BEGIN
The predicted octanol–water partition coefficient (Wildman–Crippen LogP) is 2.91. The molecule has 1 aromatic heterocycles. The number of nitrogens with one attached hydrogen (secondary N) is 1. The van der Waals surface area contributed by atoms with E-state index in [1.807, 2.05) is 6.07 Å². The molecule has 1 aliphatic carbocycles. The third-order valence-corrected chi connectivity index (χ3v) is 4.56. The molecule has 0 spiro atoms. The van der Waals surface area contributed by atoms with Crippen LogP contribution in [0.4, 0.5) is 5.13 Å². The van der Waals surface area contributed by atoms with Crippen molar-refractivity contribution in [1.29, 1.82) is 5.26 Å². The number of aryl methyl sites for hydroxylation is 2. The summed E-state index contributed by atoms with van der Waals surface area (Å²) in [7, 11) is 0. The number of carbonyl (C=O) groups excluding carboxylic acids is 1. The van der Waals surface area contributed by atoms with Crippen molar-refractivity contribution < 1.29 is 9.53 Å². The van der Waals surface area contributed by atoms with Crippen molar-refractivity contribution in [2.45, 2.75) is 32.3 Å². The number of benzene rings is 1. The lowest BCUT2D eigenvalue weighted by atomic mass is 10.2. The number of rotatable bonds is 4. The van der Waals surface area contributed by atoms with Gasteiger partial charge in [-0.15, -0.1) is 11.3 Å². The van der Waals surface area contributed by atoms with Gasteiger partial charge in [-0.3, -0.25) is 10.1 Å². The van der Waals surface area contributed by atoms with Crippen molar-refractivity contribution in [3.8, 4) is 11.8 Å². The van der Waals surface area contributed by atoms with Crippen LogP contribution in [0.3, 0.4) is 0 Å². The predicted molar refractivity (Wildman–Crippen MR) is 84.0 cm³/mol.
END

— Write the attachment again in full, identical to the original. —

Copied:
The predicted octanol–water partition coefficient (Wildman–Crippen LogP) is 2.91. The molecule has 1 aromatic heterocycles. The number of nitrogens with one attached hydrogen (secondary N) is 1. The van der Waals surface area contributed by atoms with E-state index in [1.807, 2.05) is 6.07 Å². The molecule has 1 aliphatic carbocycles. The third-order valence-corrected chi connectivity index (χ3v) is 4.56. The molecule has 0 spiro atoms. The van der Waals surface area contributed by atoms with Crippen LogP contribution in [0.4, 0.5) is 5.13 Å². The van der Waals surface area contributed by atoms with Crippen molar-refractivity contribution in [1.29, 1.82) is 5.26 Å². The number of aryl methyl sites for hydroxylation is 2. The summed E-state index contributed by atoms with van der Waals surface area (Å²) in [7, 11) is 0. The number of carbonyl (C=O) groups excluding carboxylic acids is 1. The van der Waals surface area contributed by atoms with Crippen molar-refractivity contribution < 1.29 is 9.53 Å². The van der Waals surface area contributed by atoms with Crippen molar-refractivity contribution in [2.45, 2.75) is 32.3 Å². The number of benzene rings is 1. The lowest BCUT2D eigenvalue weighted by atomic mass is 10.2. The number of rotatable bonds is 4. The van der Waals surface area contributed by atoms with Gasteiger partial charge in [-0.15, -0.1) is 11.3 Å². The van der Waals surface area contributed by atoms with Gasteiger partial charge in [-0.3, -0.25) is 10.1 Å². The van der Waals surface area contributed by atoms with Crippen molar-refractivity contribution in [3.8, 4) is 11.8 Å². The van der Waals surface area contributed by atoms with Crippen LogP contribution in [0.3, 0.4) is 0 Å². The predicted molar refractivity (Wildman–Crippen MR) is 84.0 cm³/mol.